Land use

Western Australia is the largest Australian State, spanning 2 400 kilometres from north to south, and experiencing a variety of climatic conditions, soil and land properties, and water availability. Accordingly, the state is suited to a variety of agricultural industries ranging from open range grazing and broadacre cereal cropping through to irrigated pastures and horticulture, orchards and vineyards.

The Department of Agriculture and Food, Western Australia provides the advice, support and tools needed to ensure the State’s land has the capability to sustain agricultural use, without degrading the soil and water resources on which it relies, and to ensure our most valuable agricultural land is protected from non-agricultural development. 

Articles

  • The Department of Primary Industries and Regional Development (DPIRD) is planning for the future of irrigated agriculture development in the Pilbara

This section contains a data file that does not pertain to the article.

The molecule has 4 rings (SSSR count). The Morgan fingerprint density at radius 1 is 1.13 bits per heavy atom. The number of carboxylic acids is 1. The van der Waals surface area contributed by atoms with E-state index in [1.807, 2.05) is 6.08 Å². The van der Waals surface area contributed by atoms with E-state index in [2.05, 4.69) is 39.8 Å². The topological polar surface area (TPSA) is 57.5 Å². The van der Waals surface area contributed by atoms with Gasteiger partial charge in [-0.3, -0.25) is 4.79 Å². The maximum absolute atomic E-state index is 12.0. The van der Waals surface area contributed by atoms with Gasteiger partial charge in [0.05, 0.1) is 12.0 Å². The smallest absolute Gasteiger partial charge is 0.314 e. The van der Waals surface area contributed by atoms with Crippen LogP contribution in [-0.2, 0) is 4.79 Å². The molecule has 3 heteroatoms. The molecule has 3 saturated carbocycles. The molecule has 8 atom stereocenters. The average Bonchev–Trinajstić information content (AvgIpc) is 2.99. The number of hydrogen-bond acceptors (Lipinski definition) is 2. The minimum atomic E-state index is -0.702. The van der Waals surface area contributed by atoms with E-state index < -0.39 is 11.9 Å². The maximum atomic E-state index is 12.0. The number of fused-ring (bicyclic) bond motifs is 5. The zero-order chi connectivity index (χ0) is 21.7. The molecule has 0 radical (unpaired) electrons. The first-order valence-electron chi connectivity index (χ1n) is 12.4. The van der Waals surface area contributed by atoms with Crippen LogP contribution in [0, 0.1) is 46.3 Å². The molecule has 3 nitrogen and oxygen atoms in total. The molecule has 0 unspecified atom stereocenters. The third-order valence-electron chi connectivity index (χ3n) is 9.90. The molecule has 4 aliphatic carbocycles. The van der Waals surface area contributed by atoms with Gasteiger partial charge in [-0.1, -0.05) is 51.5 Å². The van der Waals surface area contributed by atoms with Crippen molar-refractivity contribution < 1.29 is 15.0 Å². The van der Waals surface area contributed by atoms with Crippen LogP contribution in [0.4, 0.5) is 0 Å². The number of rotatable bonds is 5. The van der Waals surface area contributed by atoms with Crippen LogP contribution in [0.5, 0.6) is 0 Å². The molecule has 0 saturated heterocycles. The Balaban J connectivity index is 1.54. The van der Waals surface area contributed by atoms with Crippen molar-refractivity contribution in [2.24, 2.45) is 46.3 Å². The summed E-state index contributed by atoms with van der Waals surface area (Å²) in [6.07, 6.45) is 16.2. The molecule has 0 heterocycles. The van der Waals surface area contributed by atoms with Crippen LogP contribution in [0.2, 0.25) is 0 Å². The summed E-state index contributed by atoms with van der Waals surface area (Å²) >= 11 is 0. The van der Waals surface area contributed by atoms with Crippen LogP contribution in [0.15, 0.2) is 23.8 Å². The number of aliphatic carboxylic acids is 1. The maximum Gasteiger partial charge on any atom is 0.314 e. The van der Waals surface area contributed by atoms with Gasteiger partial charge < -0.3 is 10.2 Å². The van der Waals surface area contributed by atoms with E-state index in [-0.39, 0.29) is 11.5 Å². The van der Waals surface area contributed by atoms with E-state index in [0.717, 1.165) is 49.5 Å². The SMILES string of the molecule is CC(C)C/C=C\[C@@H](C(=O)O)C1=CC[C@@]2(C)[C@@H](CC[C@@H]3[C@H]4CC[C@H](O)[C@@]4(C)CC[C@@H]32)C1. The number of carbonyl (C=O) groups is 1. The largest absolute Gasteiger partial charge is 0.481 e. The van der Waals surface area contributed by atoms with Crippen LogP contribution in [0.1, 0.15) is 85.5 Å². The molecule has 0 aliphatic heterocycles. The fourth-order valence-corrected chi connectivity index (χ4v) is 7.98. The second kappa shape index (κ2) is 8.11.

• Dryland salinity can be assessed on-farm by observation and/or measurement.

  • Managing dryland salinity can provide many benefits: increased whole-farm productivity, reduced on-farm and off-farm degradation, and protection of landscape and community values.

  • More than 1 million hectares of previously productive land in South West Western Australia (SW WA) is now severely affected by dryland salinity.

  • Dryland salinity is one of the greatest environmental threats facing Western Australia's agricultural land, water, biodiversity and infrastructure.

  • Salt is a natural component of land, water and ecological systems in Western Australia. Large areas of naturally saline land (primary salinity) were present before European settlement.